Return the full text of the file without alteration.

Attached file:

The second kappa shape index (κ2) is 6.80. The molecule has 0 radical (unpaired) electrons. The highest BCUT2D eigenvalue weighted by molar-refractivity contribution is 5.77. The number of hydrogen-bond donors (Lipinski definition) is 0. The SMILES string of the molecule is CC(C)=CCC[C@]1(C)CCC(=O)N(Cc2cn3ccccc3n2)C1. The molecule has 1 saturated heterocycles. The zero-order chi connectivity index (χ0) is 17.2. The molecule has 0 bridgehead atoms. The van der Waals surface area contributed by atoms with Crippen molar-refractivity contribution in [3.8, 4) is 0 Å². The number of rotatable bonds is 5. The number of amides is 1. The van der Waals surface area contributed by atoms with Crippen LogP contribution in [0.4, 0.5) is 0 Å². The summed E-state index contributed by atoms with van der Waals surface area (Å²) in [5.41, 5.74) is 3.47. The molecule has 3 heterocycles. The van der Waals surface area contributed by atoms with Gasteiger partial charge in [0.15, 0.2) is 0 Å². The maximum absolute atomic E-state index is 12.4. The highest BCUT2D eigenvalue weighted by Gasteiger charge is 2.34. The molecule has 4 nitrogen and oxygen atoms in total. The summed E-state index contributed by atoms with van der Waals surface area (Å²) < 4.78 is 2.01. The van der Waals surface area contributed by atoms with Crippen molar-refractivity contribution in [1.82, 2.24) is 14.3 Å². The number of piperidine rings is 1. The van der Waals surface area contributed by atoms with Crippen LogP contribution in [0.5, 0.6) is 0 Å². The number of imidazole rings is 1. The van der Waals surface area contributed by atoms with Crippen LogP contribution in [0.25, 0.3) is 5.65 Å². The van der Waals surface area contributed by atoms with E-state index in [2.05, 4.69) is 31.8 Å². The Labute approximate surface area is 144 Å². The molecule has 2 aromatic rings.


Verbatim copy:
The second kappa shape index (κ2) is 6.80. The molecule has 0 radical (unpaired) electrons. The highest BCUT2D eigenvalue weighted by molar-refractivity contribution is 5.77. The number of hydrogen-bond donors (Lipinski definition) is 0. The SMILES string of the molecule is CC(C)=CCC[C@]1(C)CCC(=O)N(Cc2cn3ccccc3n2)C1. The molecule has 1 saturated heterocycles. The zero-order chi connectivity index (χ0) is 17.2. The molecule has 0 bridgehead atoms. The van der Waals surface area contributed by atoms with Crippen molar-refractivity contribution in [3.8, 4) is 0 Å². The number of rotatable bonds is 5. The number of amides is 1. The van der Waals surface area contributed by atoms with Crippen LogP contribution in [0.4, 0.5) is 0 Å². The summed E-state index contributed by atoms with van der Waals surface area (Å²) in [5.41, 5.74) is 3.47. The molecule has 3 heterocycles. The van der Waals surface area contributed by atoms with Gasteiger partial charge in [0.15, 0.2) is 0 Å². The maximum absolute atomic E-state index is 12.4. The highest BCUT2D eigenvalue weighted by Gasteiger charge is 2.34. The molecule has 4 nitrogen and oxygen atoms in total. The summed E-state index contributed by atoms with van der Waals surface area (Å²) < 4.78 is 2.01. The van der Waals surface area contributed by atoms with Crippen molar-refractivity contribution in [1.82, 2.24) is 14.3 Å². The number of piperidine rings is 1. The van der Waals surface area contributed by atoms with Crippen LogP contribution in [0.5, 0.6) is 0 Å². The number of imidazole rings is 1. The van der Waals surface area contributed by atoms with Crippen LogP contribution in [0.25, 0.3) is 5.65 Å². The van der Waals surface area contributed by atoms with E-state index in [2.05, 4.69) is 31.8 Å². The Labute approximate surface area is 144 Å². The molecule has 2 aromatic rings.